Liz's Reviews > The Seduction of the Crimson Rose

The Seduction of the Crimson Rose by Lauren Willig
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's review
Mar 05, 2009

really liked it
bookshelves: books-read-in-2010, reviewed, romancy-shmancy, regency, england, historical, own

Mary Alsworthy (as well as the rest of London's elite) was shocked when her fiance eloped with her sister. It wounded her pride, and made her a laughingstock in their social circle. And worse, now Mary has to start from scratch at finding a husband, and spending the Season in London doesn't come cheap. Galled at the idea of having to accept financial aid from her former fiance -- now her brother-in-law -- and her sister, she accepts an offer from the mysterious Lord Vaughn. He wants her to help him capture the elusive French agent known as the Black Tulip, the nemesis of the Pink Carnation's league of spies, and in return she will be paid handsomely. Seeing no other alternative that would enable her to keep what little dignity she has left, she agrees. But could it be that the Black Tulip is more dangerous than either she or Vaughn had anticipated? And how will she handle the newfound feelings she has for her employer?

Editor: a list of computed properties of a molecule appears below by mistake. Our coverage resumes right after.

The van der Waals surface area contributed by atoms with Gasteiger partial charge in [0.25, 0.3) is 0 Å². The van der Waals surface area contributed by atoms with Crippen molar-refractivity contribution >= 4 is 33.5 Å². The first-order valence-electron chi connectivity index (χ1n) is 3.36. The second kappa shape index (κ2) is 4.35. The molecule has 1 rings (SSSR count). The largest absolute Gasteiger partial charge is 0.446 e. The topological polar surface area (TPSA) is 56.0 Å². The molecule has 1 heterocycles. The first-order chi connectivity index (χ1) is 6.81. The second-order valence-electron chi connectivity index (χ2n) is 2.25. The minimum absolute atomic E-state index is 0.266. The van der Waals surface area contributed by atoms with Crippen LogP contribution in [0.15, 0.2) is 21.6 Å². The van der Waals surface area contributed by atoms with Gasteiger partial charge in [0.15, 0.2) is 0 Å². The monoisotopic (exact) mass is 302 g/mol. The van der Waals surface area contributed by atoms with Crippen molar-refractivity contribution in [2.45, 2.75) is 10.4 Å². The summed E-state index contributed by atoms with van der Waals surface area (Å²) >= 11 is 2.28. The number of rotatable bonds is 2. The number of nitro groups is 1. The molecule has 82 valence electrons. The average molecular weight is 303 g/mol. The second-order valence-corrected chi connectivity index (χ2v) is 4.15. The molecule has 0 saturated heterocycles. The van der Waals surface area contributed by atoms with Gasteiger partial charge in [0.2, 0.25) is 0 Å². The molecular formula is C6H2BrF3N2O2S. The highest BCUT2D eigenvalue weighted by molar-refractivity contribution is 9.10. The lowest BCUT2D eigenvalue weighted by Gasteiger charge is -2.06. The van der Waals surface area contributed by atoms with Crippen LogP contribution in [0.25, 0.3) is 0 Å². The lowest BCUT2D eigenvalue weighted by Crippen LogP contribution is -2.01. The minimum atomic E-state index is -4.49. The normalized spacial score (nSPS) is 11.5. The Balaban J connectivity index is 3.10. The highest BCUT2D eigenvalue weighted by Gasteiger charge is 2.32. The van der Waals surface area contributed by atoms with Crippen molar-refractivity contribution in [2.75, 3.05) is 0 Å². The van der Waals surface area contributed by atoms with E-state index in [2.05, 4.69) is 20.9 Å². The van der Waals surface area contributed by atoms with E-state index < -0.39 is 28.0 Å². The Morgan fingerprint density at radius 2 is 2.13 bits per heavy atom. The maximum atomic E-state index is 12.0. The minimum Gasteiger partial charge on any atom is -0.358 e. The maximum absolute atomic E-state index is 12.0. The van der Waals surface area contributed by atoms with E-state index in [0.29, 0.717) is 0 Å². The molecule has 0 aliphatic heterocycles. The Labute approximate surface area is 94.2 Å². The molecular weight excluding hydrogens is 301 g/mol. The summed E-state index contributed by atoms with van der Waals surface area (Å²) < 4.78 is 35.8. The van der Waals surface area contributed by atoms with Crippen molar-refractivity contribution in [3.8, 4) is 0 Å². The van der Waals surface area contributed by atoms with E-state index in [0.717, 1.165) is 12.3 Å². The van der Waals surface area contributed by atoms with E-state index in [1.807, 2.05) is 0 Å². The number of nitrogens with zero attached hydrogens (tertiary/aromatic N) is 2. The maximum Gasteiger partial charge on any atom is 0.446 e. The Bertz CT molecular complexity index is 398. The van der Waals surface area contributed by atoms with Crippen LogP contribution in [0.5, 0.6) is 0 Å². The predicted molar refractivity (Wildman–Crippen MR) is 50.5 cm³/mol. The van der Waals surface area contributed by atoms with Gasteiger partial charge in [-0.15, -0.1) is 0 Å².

This series is brainless fluff, but I can't help enjoying it anyway. I was happy that this book has less romantic hanky-panky than the previous three books (despite the fact that the title would seem to imply the exact opposite). Because it really was getting to be a bit much there for a little while (at least for me, but then I don't care for trashy romances). There's still quite a lot of romance, but we actually seemed to get back to the original premise of the series, which is English spies with flowery names protecting England from the bad guys, Scarlet Pimpernel-style.

And of course, the parallel plotline taking place in the modern day, starring historian Eloise Kelly, is still kicking (but barely). I wish the author would just ditch this whole aspect of the series entirely, because it's very weak compared to the historical sections. All Eloise ever does is simper over Colin and dig through archives for awhile and then simper some more. I think the sole reason this plotline even exists is so the author has an excuse to end historical chapters on a cliffhanger and keep the reader in suspense for a few more pages.

Anyway, I actually thought this book was a bit stronger than the last one, and I'm sure I'll be reading the next two books in the series.

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Comments (showing 1-2 of 2) (2 new)

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message 1: by Bee (new) - rated it 4 stars

Bee I totally agree -- brainless, fun fluff! This was my favorite in the series. That Vaughn is super dishy.

message 2: by Liz (new) - rated it 4 stars

Liz Yes indeed!

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